Three brigades with the 82nd Airborne Division began receiving the Army’s newest body armor and plates this past week.

The Modular Scalable Vest fielding isn’t the first to soldiers — that went to the Security Force Assistance Brigades — but paratroopers are getting new plates with the “shooter’s cut” as well as a range of different sizes and tailorable fits for smaller stature and female soldiers.

The MSV replaces the Improved Outer Tactical Vest, which debuted in 2008.

The 82nd was prioritized in the MSV fielding due to its Global Response Force mission, said Lt. Col. Stephen Miller, product manager for Soldier Protective Equipment. More Army units are to follow and the Air Force also chose to upgrade their body armor to the MSV.

The MSV fielding to the division is one year ahead of schedule, he said. An estimated 6,000 soldiers in the division, all close combat forces, are receiving the MSV in the coming weeks.

The fielding will continue across close combat forces, starting in 2022, before other soldiers receive the new body armor.

Miller and Capt. Kim Pierre-Zamora, with Program Executive Office-Soldier, told Army Times in a phone interview Thursday that even the process for issuing the gear has changed.

That’s important, because if soldiers don’t know how to fit the vest correctly, then the new features won’t be used.

Trained fitters help the soldier find the right range of size and help adjust it, Miller said.

All of the fit is based on the plate, and that new plate, or Vital Torso Protection, is an update too.

Though the MSV was issued to SFABs and some deploying units nearly two years ago, the item issued this past week is actually second generation — the plates are updated with a data-driven design. They allow for greater mobility, lighter weight and the same or better protection.

The protection factor comes through data pulled from battlefield damage to body armor and how shots hit soldiers in the past.

By measuring where shots or shrapnel hit troops, designers were able to literally shave some corners off the old rectangular plates, cutting weight and improving comfort.

Right now, the system comes in the Operational Camouflage Pattern common to the standard field uniform.

Beyond fit and weight, the “scalable” part of the system is what helps differentiate it from older models. With the Ballistic Combat Shirt and blast pelvic protector, soldiers can scale up or down levels of protection.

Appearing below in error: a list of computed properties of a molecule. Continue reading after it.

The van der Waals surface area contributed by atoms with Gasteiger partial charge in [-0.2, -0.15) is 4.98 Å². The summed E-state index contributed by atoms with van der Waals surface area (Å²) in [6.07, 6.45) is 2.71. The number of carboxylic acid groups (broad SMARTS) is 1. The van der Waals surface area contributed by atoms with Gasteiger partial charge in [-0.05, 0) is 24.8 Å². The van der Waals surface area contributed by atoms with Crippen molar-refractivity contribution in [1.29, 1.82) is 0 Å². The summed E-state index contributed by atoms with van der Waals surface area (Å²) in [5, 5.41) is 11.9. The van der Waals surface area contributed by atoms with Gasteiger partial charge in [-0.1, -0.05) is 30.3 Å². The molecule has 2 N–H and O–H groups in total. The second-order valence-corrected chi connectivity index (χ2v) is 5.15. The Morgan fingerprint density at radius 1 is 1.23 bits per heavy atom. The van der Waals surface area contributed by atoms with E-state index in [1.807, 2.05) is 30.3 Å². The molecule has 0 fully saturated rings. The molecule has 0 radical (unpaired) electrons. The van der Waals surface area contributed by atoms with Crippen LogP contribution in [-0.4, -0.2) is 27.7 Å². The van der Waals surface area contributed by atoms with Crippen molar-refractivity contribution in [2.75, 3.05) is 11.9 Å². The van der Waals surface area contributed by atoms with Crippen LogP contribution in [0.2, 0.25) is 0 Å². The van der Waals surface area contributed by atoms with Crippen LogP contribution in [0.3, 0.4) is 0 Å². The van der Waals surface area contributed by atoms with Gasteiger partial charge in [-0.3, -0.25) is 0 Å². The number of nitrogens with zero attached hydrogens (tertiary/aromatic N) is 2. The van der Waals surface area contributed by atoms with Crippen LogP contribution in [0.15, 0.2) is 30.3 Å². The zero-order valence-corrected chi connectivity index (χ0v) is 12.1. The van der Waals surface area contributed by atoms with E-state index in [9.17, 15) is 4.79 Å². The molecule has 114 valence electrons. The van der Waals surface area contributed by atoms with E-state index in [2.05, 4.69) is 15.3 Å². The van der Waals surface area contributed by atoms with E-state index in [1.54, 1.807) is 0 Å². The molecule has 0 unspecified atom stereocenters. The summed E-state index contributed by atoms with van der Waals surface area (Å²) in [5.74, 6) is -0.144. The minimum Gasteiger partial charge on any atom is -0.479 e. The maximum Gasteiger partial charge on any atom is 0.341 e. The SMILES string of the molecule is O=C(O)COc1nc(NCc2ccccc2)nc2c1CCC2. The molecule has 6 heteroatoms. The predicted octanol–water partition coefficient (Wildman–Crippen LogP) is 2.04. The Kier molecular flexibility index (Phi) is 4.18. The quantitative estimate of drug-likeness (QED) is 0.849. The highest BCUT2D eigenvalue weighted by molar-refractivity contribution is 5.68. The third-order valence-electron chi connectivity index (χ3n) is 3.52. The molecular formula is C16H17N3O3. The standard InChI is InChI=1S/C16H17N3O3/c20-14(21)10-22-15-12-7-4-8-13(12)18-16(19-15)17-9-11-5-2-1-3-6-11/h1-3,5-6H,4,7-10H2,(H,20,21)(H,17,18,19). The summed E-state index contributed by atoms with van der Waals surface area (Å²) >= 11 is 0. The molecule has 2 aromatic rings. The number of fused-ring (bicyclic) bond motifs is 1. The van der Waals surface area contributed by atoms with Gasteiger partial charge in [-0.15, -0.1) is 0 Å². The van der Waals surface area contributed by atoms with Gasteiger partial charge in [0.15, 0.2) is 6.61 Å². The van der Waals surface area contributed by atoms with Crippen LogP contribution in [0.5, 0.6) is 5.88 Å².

They can go from a “low visibility” carrier setup, which allows them to conceal much of the protection beneath other clothing and add elements to beef up protection when needed.

The BCS and BPP are not yet part of this fielding but will flow to the units at a later date, Miller said.

The MSV has all of the legacy sizes of body armor, but some people fall between sizes. Perhaps someone has longer legs and a shorter torso. Or a smaller stature male soldier might need a different fit. Bone and body structural differences among female soldiers also play a role for correct sizing.

New sizes include small-short, small-long and extra-small, short. Those are in addition to the original sizes of extra small, small, medium, large and extra-large.

As Capt. Pierre-Zamora noted, certain sizes can rub the hip bone creating discomfort and a poorly-fit vest can prevent a soldier from shouldering their weapon properly. Even a new notch cut into the collar allows female soldiers to wear a ponytail, which helps the helmet fit better, as well.

After sizing, Pierre-Zamora noted, two female soldiers continued to wear their body armor when they left and got into their cars.

That was a good sign.

“Nobody wants to wear body armor for fun,” she said.

Todd South has written about crime, courts, government and the military for multiple publications since 2004 and was named a 2014 Pulitzer finalist for a co-written project on witness intimidation. Todd is a Marine veteran of the Iraq War.

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